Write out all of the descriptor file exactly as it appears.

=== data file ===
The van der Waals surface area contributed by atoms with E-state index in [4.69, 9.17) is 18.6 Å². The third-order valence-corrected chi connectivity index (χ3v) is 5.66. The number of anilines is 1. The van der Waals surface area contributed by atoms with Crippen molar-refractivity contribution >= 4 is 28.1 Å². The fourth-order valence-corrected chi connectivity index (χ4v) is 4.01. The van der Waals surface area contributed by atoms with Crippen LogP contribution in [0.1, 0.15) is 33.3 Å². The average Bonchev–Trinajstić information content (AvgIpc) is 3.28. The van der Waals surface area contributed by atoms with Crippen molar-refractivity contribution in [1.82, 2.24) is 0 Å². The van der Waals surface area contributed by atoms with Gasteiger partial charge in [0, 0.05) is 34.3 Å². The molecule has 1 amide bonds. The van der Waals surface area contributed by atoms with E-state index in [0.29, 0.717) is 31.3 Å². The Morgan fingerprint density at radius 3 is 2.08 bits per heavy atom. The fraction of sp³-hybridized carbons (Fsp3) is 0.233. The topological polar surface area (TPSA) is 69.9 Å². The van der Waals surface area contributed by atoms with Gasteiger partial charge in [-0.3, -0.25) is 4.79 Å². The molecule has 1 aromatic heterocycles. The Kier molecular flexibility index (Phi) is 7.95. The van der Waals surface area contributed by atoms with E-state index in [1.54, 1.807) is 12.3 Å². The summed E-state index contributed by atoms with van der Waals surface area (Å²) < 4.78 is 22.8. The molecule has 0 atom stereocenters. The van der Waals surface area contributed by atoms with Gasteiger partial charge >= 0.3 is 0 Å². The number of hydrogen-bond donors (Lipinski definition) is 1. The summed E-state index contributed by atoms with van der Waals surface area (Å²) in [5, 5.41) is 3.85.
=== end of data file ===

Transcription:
The van der Waals surface area contributed by atoms with E-state index in [4.69, 9.17) is 18.6 Å². The third-order valence-corrected chi connectivity index (χ3v) is 5.66. The number of anilines is 1. The van der Waals surface area contributed by atoms with Crippen molar-refractivity contribution >= 4 is 28.1 Å². The fourth-order valence-corrected chi connectivity index (χ4v) is 4.01. The van der Waals surface area contributed by atoms with Crippen LogP contribution in [0.1, 0.15) is 33.3 Å². The average Bonchev–Trinajstić information content (AvgIpc) is 3.28. The van der Waals surface area contributed by atoms with Crippen molar-refractivity contribution in [1.82, 2.24) is 0 Å². The van der Waals surface area contributed by atoms with Gasteiger partial charge in [0, 0.05) is 34.3 Å². The molecule has 1 amide bonds. The van der Waals surface area contributed by atoms with E-state index in [0.29, 0.717) is 31.3 Å². The Morgan fingerprint density at radius 3 is 2.08 bits per heavy atom. The fraction of sp³-hybridized carbons (Fsp3) is 0.233. The topological polar surface area (TPSA) is 69.9 Å². The van der Waals surface area contributed by atoms with Gasteiger partial charge in [-0.3, -0.25) is 4.79 Å². The molecule has 1 aromatic heterocycles. The Kier molecular flexibility index (Phi) is 7.95. The van der Waals surface area contributed by atoms with E-state index in [1.54, 1.807) is 12.3 Å². The summed E-state index contributed by atoms with van der Waals surface area (Å²) < 4.78 is 22.8. The molecule has 0 atom stereocenters. The van der Waals surface area contributed by atoms with Gasteiger partial charge >= 0.3 is 0 Å². The number of hydrogen-bond donors (Lipinski definition) is 1. The summed E-state index contributed by atoms with van der Waals surface area (Å²) in [5, 5.41) is 3.85.